Popsicles, lemonade, candy. I learned this from a wise, wise woman. If you freeze it, they will come. And if they come to your house, you know exactly where they are and what they are doing. So provided you want your backyard riddled with neighbors and friends, give them goodies. Not only will it help you keep tabs on your children, but you’ll also be known as “popsicle lady” and children for miles will love and worship you.
Bubbles, sidewalk chalk, jump ropes. Some things never go out of fashion. For extra credit, get a book with the old-fashioned jump rope and hand-clapping rhymes that you chanted as a child but really don’t make a lick of sense. When it’s too hot to jump, bubble, or draw, sit in the shade and teach your kids Oh Jolly Playmate, and be prepared to explain what a rain barrel is.
Sunglasses, book. For yourself, of course, queen of the backyard, so that you can sit and rest your sliced up legs while you pop fresh blackberries in your mouth. Position yourself centrally so you don’t have to get up to squirt them with bug spray or sunblock as they run by, most likely on the way to the freezer to get another popsicle. Ask for one too, because you certainly deserve it.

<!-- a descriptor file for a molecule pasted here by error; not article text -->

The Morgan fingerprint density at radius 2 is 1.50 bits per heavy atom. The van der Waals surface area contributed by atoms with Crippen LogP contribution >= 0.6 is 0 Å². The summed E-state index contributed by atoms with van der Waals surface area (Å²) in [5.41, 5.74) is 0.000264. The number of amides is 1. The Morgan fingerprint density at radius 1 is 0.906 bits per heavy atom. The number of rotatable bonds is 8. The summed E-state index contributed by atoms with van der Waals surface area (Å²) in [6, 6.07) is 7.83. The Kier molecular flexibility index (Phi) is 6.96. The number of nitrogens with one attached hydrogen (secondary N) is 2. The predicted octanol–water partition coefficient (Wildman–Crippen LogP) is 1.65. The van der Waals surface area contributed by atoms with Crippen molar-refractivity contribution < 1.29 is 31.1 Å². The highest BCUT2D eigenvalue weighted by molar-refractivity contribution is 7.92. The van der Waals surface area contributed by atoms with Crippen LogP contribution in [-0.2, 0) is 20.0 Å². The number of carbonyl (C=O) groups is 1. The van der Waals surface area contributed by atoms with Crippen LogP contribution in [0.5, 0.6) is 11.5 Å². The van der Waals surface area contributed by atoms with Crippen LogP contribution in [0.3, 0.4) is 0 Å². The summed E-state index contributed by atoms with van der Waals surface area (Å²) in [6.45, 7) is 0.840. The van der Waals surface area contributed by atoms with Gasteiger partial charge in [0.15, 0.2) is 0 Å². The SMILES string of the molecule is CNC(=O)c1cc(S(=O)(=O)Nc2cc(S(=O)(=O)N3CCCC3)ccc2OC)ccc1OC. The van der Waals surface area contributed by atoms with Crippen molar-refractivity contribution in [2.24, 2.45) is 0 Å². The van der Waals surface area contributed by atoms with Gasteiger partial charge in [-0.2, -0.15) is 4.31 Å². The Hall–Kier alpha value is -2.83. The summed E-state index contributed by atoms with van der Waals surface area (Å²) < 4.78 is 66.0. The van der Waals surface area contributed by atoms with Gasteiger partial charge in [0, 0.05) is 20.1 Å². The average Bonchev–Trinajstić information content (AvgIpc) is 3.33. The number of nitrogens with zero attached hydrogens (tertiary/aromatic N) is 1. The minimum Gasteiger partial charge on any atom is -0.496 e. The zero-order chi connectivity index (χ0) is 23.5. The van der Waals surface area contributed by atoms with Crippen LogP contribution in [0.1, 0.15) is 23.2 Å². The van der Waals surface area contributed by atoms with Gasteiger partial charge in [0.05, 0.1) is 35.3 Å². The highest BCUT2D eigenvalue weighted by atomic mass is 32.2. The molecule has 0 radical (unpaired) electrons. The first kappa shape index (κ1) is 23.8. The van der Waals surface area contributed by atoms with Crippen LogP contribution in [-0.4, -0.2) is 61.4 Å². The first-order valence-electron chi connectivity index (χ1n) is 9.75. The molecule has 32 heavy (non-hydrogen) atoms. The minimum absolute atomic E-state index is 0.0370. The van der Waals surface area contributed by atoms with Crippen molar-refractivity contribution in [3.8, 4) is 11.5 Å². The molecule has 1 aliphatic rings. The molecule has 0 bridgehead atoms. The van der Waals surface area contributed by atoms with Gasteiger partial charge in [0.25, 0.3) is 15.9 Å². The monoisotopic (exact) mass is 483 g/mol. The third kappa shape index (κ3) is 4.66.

No recipe this week-- too busy getting ready for summer! I will share a quick tip for homemade popsicles, though. Making your own always resulted in an unflavorful pop, in my opinion. Then I tried using Natural style apple juice, the kind with little brown chunkies in the bottom. 100% better, super delicious, and it tastes like you're eating a frozen apple. Worth a shot if you're looking for a healthy snack for kids of all ages this year!

Wednesday, May 19, 2010

Make a Maple Friend

Learning to identify leaves is no different than identifying Thomas the Train characters, Matchbox cars, or Barbie and all of her friends. Children are whizzes at this stuff. They recognize details and crave order and category, so what better way to appease that and ditch the toy aisle and teach them something practical.
Native Americans and other children of pre-Wii cultures could identify trees at an early age. Their jobs required it. What was the best firewood to collect? Which twigs made the best cooking utensils? Building supports? Weapons? It was a way of life for them. Happily we don't need to send our kids out foraging in the woods to stay warm and survive, but that doesn't mean that learning trees and leaves isn't a great learning exercise.
'Cause it is.
Start simple, start young. My older children, still in school, can readily ID a maple tree, so I'm taking this chance to teach my youngest about the trees in our backyard.

Find a Maple Friend
Maple trees are pretty much everywhere around our part of the world, and are among the easiest to recognize. To make it easier for small children, you can point out that the maple tree has leaves shaped just like your hand.
From an ID standpoint, they have five pointed parts to each leaf which nicely equals the amount of fingers and is also a super fun number to count to.